House Speaker Nancy Pelosi said Thursday there could be no action on a stand-alone bill to aid airlines or any other sector of the economy without an agreement with the White House and Republicans on a broader economic stimulus package.

Pelosi’s remarks at a news conference at the Capitol suggested that there would be no quick resolution of the standoff over aid to the U.S. economy even as there are signs the recovery could weaken without further stimulus.

Pelosi said aid for airlines would have to be part of a larger stimulus conversation. She has rebuffed President Donald Trump’s called for Congress to pass relief legislation piecemeal.

“They just want money for the president to spend money on who knows what?” Pelosi said. “There is no stand-alone bill without a bigger bill.”

Treasury Secretary Steven Mnuchin broached the idea of continuing stimulus discussions during a call with Pelosi on Wednesday, one day after Trump announced on Twitter he was ending negotiations, according to a person familiar with the discussion.

Gary Kelly chats with a flight attendant during a trip to Denver International Airport in June.

Southwest Airlines CEO Gary Kelly visits Denver International Airport to talk with employees and customers. // Stephen M. Keller, 2020

Trump has since changed course and urged trying for a deal on some individual aid packages. On Thursday he said that talks on an economic stimulus plan are now “starting to work out.”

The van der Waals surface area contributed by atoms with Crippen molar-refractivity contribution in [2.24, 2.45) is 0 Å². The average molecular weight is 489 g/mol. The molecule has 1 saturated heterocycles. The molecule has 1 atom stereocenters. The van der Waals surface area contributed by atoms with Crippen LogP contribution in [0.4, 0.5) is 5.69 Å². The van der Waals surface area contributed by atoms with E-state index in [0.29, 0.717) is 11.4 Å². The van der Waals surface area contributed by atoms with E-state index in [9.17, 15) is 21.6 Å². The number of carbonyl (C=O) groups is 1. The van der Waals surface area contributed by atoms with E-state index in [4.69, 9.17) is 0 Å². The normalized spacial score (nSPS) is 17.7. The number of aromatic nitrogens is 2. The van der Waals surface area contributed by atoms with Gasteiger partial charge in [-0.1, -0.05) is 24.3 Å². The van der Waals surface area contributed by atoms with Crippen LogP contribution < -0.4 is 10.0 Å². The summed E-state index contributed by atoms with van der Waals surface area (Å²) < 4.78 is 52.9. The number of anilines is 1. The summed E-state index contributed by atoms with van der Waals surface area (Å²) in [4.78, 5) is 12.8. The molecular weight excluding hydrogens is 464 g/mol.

But Pelosi said Thursday that the country needs a comprehensive plan that would help stem the coronavirus outbreak. She is scheduled to have another round of talks with Mnuchin on Thursday.

A Standard & Poor’s 500 gauge of airline stocks erased gains on the news of Pelosi’s remarks, and broader market indexes retreated from the day’s highs.

Despite Pelosi’s stance, Trump on Thursday claimed that multiple pieces of stimulus, including $1,200 individual checks are on the table.

“We started talking again. And we’re talking about airlines and we’re talking about a bigger deal than airlines,” Trump said. “We’re talking about a deal with $1,200 per person, we’re talking about other things.”

Negotiations among House Democrats and the Senate calendar make it unlikely that a stand-alone bill to help airlines — which are already hemorrhaging tens of thousands of jobs — will reach the president’s desk before the end of October.

A United Airlines plane takes off above American Airlines planes on the tarmac at Los Angeles International Airport on Oct. 1.

A man passes a flight status board at Love Field on Wednesday, Sept. 23, 2020, in Dallas.  (Smiley N. Pool/The Dallas Morning News)